It’s my favorite when Darian’s face lights up and his eyes get really big.

It reassures my soul, brings me joy, and transforms his coloring.

This week while singing, “Ich bin ein dicker Teddy Bär,” with Darian, Hector, Nolan, and I all acting it out, his face lit up. Pure joy. It also happened while chasing him down when we were playing soccer in the yard.

I also broke his heart while playing soccer. I went for the ball and didn’t realize he wasn’t on my left but on my right. I accidentally bumped him, and he fell over. He thought I did it on purpose. “Mom, you’re so mean!” I explained the risk involved in sports, and he decided to keep playing.

As you know, there’s a risk involved in everything that we do, and if it’s worth it, it makes sense to take the risk. However, sometimes we don’t know if it’ll be worth it. I didn’t know if leaving our comfortable and happy life in Texas to live in Brazil, Portugal, and Germany would be worth it. It turned out not to be easy or comfortable. And for that very reason, it has been a million times worth it.

  1. He Isn’t Scared to Speak a New Language

This trip has really pushed and changed Darian. He isn’t afraid to learn a language. He doesn’t tell me to “stop talking like that” or “talk like THIS” as he points to his own mouth. Now he says that he wants to stay in Germany to learn more English. (He means German, and it’s cute.)

He isn’t scared to learn or try to say things different than how he’s said it before. He talks to me in English, German, Portuguese, and ASL. The last one surprised me because I’ve only used ASL for baby sign, but he quietly took it to the next level when he told me to go to bed NOW and continued to argue with me in ASL for the next 5 minutes. He isn’t afraid to try to put words or even signs together. This fearful person is gone.

2. He is Less Selfish and More Giving.

Another meaningful difference to me is Darian’s regard for himself in relation to other people. When he finds that he is better off than someone else, he wants to do something–right now–to help the other person. I’ve seen a couple kids this week, who are proud of themselves when they are better off than someone else. “Look at me! My [blah blah blah] is better.” “I’m more [blah] than you!” I hope the blah makes this seem as dumb as it is.

Darian has stepped out of his perfect apartment to catch glimpses of families sleeping on mattresses down back allies. He’s sung songs with these children and played games. He knows they are just like him. They like to play, dance, and sing just like him. And it’s sad to see the card they were dealt and that a lot of them won’t ever have a bike like he does.

But who knows? Maybe he’ll shatter my heart and decide he is better than someone else based on something he owns or his hair, which can both be lost like his two different Woody dolls. One is lost in Brazil and the other in Germany.

3. Things Aren’t as Important

The first time he lost Woody, it was devastating for him. He cried a lot and asked for a new one constantly. He started putting the Woody hat on a soccer ball and pretend it was Woody. When I realized what he was doing, it made me so sad. But the price of a $20 Woody doll in Brazil was over $100. My mom brought him a new doll, and he was so happy.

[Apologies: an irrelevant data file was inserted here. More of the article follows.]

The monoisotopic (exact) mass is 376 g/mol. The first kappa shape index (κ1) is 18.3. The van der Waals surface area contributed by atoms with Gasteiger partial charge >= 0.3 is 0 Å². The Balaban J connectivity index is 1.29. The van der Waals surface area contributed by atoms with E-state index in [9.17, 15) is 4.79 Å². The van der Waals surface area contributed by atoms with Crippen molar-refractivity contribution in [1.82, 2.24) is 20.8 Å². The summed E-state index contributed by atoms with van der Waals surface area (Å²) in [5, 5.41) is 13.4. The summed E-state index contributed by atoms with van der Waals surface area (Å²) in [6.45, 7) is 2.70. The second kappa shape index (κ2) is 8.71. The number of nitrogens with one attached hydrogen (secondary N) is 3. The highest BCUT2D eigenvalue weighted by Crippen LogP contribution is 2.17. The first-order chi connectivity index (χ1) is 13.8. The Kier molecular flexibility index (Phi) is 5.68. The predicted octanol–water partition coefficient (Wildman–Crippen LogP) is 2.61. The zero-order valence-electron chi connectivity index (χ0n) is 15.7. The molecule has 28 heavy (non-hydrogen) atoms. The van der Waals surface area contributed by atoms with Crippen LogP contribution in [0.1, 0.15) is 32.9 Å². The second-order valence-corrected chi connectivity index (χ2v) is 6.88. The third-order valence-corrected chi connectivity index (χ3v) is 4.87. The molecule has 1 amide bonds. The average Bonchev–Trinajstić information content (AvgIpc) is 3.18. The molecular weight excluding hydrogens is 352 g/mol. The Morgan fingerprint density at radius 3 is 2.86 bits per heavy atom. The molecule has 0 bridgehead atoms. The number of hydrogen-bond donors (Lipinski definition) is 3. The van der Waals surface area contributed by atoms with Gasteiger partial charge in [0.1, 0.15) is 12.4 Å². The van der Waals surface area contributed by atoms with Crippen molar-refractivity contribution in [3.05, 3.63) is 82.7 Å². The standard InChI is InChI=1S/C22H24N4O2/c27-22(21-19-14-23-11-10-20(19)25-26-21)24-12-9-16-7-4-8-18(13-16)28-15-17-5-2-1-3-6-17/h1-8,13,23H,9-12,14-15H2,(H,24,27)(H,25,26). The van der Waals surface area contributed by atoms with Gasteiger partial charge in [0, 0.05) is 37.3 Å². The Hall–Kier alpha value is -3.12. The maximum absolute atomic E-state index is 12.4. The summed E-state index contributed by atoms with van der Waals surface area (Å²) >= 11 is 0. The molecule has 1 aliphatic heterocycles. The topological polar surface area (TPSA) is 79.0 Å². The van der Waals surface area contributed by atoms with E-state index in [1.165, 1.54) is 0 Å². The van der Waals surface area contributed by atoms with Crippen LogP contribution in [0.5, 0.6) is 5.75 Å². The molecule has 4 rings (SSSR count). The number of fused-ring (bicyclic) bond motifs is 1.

This time he lost Woody, he cried, and then he was okay. He hasn’t even asked for him. He also doesn’t say that he misses his boxes and boxes of toys that are in storage. Things are now things; and they come and go; and definitely come again with grandparents like his. He charms them. They can’t say, “No.” Or does he just ask a thousand times until they break down? Oh, no. He does the second to us.

4. Our Relationship is Stronger

A German friend who I used to watch her kids told me to “never give in” when she overhead her daughter ask me again if she could do something. The look of regret on her face told it all, and I stood strong. Now I face a constant battle of wanting sleep and standing strong. I missed too much sleep this week and didn’t get enough work done to make it worth it.

My days on the other hand have been beautiful. Exploring the cities in the morning and talking and playing with my kids in German in the afternoon at home has been a dram. Traveling while working remotely in German has pushed our working hours to the evening. The quantity of time we do things with our kids has increased. As you might know, rich conversations come from quantity of time because with kids you can only reach quality through quantity.

Because of this time, Darian knows me better, and I know him better. He comes to me when I’m feeling sad and will sit next to me and want to listen. He comes to me when he hears plastic crinkling and will sit next to me and demand chocolate. He asks me more questions. Shares more of his ideas. Confides in me more.

5. He Has Learned More than I Imagined He Would

He has been very concerned about skeletons being able to break out of the glass when they are resurrected. Will they be trapped?

Darian has learned more about the world, its history, its philosophies, its infrastructure, its politics, its languages, its geography, its food, its architecture, its music, and its love. More than I could have taught him from home. He also learned his numbers from elevator buttons.

Today, Darian learned about many different musical instruments at a friends house when we visited with them in their gorgeous Bavarian home. They are Americans working for the army, and their daughter showed him all of the instruments she plays while we had nice conversations and cookies with her parents.

We’ve met incredible people like this family on our trip that have taught Darian amazing things and how to treat others.

They are a part of his life forever.

And I am forever grateful to them and this nomadic life. It has changed our life for the better.